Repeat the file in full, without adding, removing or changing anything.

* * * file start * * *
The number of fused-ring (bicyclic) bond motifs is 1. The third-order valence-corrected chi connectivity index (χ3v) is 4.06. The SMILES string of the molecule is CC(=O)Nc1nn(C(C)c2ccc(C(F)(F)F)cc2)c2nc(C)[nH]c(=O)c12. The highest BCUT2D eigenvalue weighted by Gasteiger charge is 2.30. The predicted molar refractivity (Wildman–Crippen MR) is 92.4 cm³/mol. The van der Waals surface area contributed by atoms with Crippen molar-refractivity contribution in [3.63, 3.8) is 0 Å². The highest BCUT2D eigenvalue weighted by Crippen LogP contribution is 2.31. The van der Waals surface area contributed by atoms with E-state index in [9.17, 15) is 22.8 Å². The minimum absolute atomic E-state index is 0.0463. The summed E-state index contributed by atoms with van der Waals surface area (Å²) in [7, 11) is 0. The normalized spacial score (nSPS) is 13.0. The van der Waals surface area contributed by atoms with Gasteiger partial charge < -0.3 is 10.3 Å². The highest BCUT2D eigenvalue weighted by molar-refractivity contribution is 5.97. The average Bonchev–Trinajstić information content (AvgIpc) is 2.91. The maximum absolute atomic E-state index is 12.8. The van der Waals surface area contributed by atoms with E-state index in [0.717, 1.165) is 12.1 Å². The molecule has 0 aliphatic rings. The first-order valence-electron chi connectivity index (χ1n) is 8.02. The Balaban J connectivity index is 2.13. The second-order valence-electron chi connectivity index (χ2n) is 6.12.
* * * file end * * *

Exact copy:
The number of fused-ring (bicyclic) bond motifs is 1. The third-order valence-corrected chi connectivity index (χ3v) is 4.06. The SMILES string of the molecule is CC(=O)Nc1nn(C(C)c2ccc(C(F)(F)F)cc2)c2nc(C)[nH]c(=O)c12. The highest BCUT2D eigenvalue weighted by Gasteiger charge is 2.30. The predicted molar refractivity (Wildman–Crippen MR) is 92.4 cm³/mol. The van der Waals surface area contributed by atoms with Crippen molar-refractivity contribution in [3.63, 3.8) is 0 Å². The highest BCUT2D eigenvalue weighted by Crippen LogP contribution is 2.31. The van der Waals surface area contributed by atoms with E-state index in [9.17, 15) is 22.8 Å². The minimum absolute atomic E-state index is 0.0463. The summed E-state index contributed by atoms with van der Waals surface area (Å²) in [7, 11) is 0. The normalized spacial score (nSPS) is 13.0. The van der Waals surface area contributed by atoms with Gasteiger partial charge < -0.3 is 10.3 Å². The highest BCUT2D eigenvalue weighted by molar-refractivity contribution is 5.97. The average Bonchev–Trinajstić information content (AvgIpc) is 2.91. The maximum absolute atomic E-state index is 12.8. The van der Waals surface area contributed by atoms with E-state index in [0.717, 1.165) is 12.1 Å². The molecule has 0 aliphatic rings. The first-order valence-electron chi connectivity index (χ1n) is 8.02. The Balaban J connectivity index is 2.13. The second-order valence-electron chi connectivity index (χ2n) is 6.12.